How much RAM do y'all have?

Discussion in 'Computers' started by Jon_Are, Apr 16, 2005.

  1. Jon_Are

    Jon_Are Cinematographer

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    I've recently upgraded from 512MG to 1GB, and I must say, I'm a bit disappointed that the difference is not as obvious as I had expected.

    I would have thought 1GB would be more than adequate for my needs; I don't play any games, mostly just do desktop publishing stuff (with a handful of graphics/photos). The program I use most (MS Publisher) isn't exactly slow, but I wouldn't call it blazing fast, either.

    Intel Pentium 4, 2.8 GHz. Capacity is 4GB RAM.

    Just wondering if I should buy more.

    Jon
     
  2. Kevin G.

    Kevin G. Second Unit

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    Hey Jon,
    I just ordered my new machine for work, and was advised by one of my bosses to bump up to 1 gig, to futureproof the machine...I hope it wasn't for naught, I have been putting up with an 800 celeron, 256 machine for about 5 years now, so I'm sure I'll notice the improvement...
    I did recently get a machine at home that I built with 512, so I will have something to compare.
     
  3. Chris

    Chris Lead Actor

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    If Publisher is your biggest app, then 1G is more then it's footprint.. if you were talking heavy use of Photoshop or Pagemaker or Quark, we might look at 2G+ (though more then 2G on a P4 system isn't as beneficial as it should be)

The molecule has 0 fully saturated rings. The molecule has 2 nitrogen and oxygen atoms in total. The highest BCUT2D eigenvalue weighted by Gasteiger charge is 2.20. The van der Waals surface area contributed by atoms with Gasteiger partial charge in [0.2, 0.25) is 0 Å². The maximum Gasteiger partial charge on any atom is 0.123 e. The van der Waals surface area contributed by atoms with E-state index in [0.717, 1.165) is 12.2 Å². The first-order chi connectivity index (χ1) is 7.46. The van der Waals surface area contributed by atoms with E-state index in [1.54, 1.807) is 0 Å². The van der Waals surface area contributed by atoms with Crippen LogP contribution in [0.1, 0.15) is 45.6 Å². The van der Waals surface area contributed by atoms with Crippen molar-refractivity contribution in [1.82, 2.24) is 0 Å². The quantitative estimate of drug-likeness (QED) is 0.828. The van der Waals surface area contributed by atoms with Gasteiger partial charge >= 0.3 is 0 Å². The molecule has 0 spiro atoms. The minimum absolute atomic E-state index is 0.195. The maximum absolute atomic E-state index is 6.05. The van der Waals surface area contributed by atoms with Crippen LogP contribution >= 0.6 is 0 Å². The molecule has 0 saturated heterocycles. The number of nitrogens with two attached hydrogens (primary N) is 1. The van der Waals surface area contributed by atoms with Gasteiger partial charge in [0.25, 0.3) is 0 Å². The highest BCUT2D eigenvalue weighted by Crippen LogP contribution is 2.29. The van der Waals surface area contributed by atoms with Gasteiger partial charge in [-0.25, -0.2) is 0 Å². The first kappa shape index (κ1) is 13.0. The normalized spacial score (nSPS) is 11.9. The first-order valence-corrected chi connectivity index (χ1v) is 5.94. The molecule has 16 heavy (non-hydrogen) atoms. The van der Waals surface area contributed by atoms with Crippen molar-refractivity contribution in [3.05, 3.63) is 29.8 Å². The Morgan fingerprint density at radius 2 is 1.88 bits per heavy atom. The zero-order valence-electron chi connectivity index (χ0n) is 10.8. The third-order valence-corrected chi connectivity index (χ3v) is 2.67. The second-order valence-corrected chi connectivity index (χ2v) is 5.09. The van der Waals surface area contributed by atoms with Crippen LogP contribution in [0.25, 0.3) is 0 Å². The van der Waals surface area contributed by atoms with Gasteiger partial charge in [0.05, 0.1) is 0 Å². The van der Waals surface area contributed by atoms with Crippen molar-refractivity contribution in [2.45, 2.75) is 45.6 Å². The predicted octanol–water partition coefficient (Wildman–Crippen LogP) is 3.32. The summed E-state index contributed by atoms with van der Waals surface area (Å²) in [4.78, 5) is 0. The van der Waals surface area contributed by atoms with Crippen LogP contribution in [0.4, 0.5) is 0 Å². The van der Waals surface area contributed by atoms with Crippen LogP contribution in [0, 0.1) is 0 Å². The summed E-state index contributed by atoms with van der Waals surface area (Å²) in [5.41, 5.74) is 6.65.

Your biggest hiccup is most likely disc speed.
     
  4. Scott L

    Scott L Producer

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    I once had 2gb of ram and those 3gig Huffyuv video files I threw into my editing programs were no problems at all. I'm back down to 1gb but unless I'm working with lossless video I have no troubles.

    Do you know what kind of motherboard you have? An aging chipset may be the source of your problem.
     
  5. Pamela

    Pamela Supporting Actor

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    I use Quark, Photoshop, Illustrator and InDesign (on a Mac). I have 3.5 GB and am quite happy. I'm not sure about the PC version, but the Mac version of Photoshop can only access up to 2 GBs of RAM. That will change when the new Photoshop is released at the end of the month. Actually, it's probably a little overkill, but I'd rather have too much than too little. Besides, the cost of RAM is so cheap right now . . .
     
  6. Joseph DeMartino

    Joseph DeMartino Lead Actor

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    RAM does not automatically equal speed, so more RAM does not automatically equal more speed.

    Computers can use two things as "memory": RAM and hard drive space. When the work being done requires more memory than is available as RAM, it will use disk space at "temporary memory", swapping chunks of data and code back and forth between live RAM (which is the only place where actual work can take place) and the pseudo-memory of a disk swap file. And don't forget that it isn't just the game you're playing or the program you're running that is using memory: The operating system, other programs, your network or internet connection, all of these are using memory. When the memory load you put on the computer routinely exceeds that available RAM programs will run slowly because they will have to use disk space, which is inherently much slower than RAM.